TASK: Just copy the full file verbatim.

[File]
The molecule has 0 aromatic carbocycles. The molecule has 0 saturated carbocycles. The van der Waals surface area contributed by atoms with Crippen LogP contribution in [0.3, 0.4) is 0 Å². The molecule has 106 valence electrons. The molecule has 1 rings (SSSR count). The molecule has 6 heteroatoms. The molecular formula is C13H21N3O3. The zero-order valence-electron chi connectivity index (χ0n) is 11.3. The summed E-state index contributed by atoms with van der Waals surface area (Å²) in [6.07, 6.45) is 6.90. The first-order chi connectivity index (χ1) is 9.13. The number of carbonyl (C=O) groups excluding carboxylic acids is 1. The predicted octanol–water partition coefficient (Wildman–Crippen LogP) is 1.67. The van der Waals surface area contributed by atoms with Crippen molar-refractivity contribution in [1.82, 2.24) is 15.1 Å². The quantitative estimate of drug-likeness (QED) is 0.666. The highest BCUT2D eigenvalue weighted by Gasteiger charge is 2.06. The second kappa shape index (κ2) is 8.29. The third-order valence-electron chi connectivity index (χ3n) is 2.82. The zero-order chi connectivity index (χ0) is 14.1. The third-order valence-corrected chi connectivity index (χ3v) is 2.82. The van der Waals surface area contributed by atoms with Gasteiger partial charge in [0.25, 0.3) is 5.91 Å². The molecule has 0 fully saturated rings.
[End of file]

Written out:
The molecule has 0 aromatic carbocycles. The molecule has 0 saturated carbocycles. The van der Waals surface area contributed by atoms with Crippen LogP contribution in [0.3, 0.4) is 0 Å². The molecule has 106 valence electrons. The molecule has 1 rings (SSSR count). The molecule has 6 heteroatoms. The molecular formula is C13H21N3O3. The zero-order valence-electron chi connectivity index (χ0n) is 11.3. The summed E-state index contributed by atoms with van der Waals surface area (Å²) in [6.07, 6.45) is 6.90. The first-order chi connectivity index (χ1) is 9.13. The number of carbonyl (C=O) groups excluding carboxylic acids is 1. The predicted octanol–water partition coefficient (Wildman–Crippen LogP) is 1.67. The van der Waals surface area contributed by atoms with Crippen molar-refractivity contribution in [1.82, 2.24) is 15.1 Å². The quantitative estimate of drug-likeness (QED) is 0.666. The highest BCUT2D eigenvalue weighted by Gasteiger charge is 2.06. The second kappa shape index (κ2) is 8.29. The third-order valence-electron chi connectivity index (χ3n) is 2.82. The zero-order chi connectivity index (χ0) is 14.1. The third-order valence-corrected chi connectivity index (χ3v) is 2.82. The van der Waals surface area contributed by atoms with Gasteiger partial charge in [0.25, 0.3) is 5.91 Å². The molecule has 0 fully saturated rings.